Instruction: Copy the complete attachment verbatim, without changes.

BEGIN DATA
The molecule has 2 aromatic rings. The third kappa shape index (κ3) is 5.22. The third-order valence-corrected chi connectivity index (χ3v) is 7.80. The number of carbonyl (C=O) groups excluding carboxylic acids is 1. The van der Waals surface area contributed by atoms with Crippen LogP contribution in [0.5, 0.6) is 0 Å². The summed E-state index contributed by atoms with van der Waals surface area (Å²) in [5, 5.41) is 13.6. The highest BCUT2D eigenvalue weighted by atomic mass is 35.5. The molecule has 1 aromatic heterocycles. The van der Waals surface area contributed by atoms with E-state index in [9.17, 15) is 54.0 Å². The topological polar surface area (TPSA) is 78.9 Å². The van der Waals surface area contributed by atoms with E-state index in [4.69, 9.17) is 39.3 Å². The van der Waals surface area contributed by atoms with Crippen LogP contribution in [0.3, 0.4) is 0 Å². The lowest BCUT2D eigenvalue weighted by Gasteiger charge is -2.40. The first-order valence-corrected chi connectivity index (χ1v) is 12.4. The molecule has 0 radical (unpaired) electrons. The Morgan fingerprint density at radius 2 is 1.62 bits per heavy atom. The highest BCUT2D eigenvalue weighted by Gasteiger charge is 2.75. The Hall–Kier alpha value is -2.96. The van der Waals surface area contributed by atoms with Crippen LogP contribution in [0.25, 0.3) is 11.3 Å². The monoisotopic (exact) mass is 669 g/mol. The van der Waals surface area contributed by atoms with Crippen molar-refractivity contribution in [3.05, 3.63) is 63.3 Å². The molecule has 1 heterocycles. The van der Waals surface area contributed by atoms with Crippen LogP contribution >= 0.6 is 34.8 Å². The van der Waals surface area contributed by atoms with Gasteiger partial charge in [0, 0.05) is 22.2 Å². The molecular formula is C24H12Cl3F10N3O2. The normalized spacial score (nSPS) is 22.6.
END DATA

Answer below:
The molecule has 2 aromatic rings. The third kappa shape index (κ3) is 5.22. The third-order valence-corrected chi connectivity index (χ3v) is 7.80. The number of carbonyl (C=O) groups excluding carboxylic acids is 1. The van der Waals surface area contributed by atoms with Crippen LogP contribution in [0.5, 0.6) is 0 Å². The summed E-state index contributed by atoms with van der Waals surface area (Å²) in [5, 5.41) is 13.6. The highest BCUT2D eigenvalue weighted by atomic mass is 35.5. The molecule has 1 aromatic heterocycles. The van der Waals surface area contributed by atoms with E-state index in [9.17, 15) is 54.0 Å². The topological polar surface area (TPSA) is 78.9 Å². The van der Waals surface area contributed by atoms with E-state index in [4.69, 9.17) is 39.3 Å². The van der Waals surface area contributed by atoms with Crippen LogP contribution in [0.3, 0.4) is 0 Å². The lowest BCUT2D eigenvalue weighted by Gasteiger charge is -2.40. The first-order valence-corrected chi connectivity index (χ1v) is 12.4. The molecule has 0 radical (unpaired) electrons. The Morgan fingerprint density at radius 2 is 1.62 bits per heavy atom. The highest BCUT2D eigenvalue weighted by Gasteiger charge is 2.75. The Hall–Kier alpha value is -2.96. The van der Waals surface area contributed by atoms with Crippen LogP contribution in [0.25, 0.3) is 11.3 Å². The monoisotopic (exact) mass is 669 g/mol. The van der Waals surface area contributed by atoms with Crippen molar-refractivity contribution in [3.05, 3.63) is 63.3 Å². The molecule has 1 heterocycles. The van der Waals surface area contributed by atoms with Crippen LogP contribution >= 0.6 is 34.8 Å². The van der Waals surface area contributed by atoms with Gasteiger partial charge in [0, 0.05) is 22.2 Å². The molecular formula is C24H12Cl3F10N3O2. The normalized spacial score (nSPS) is 22.6.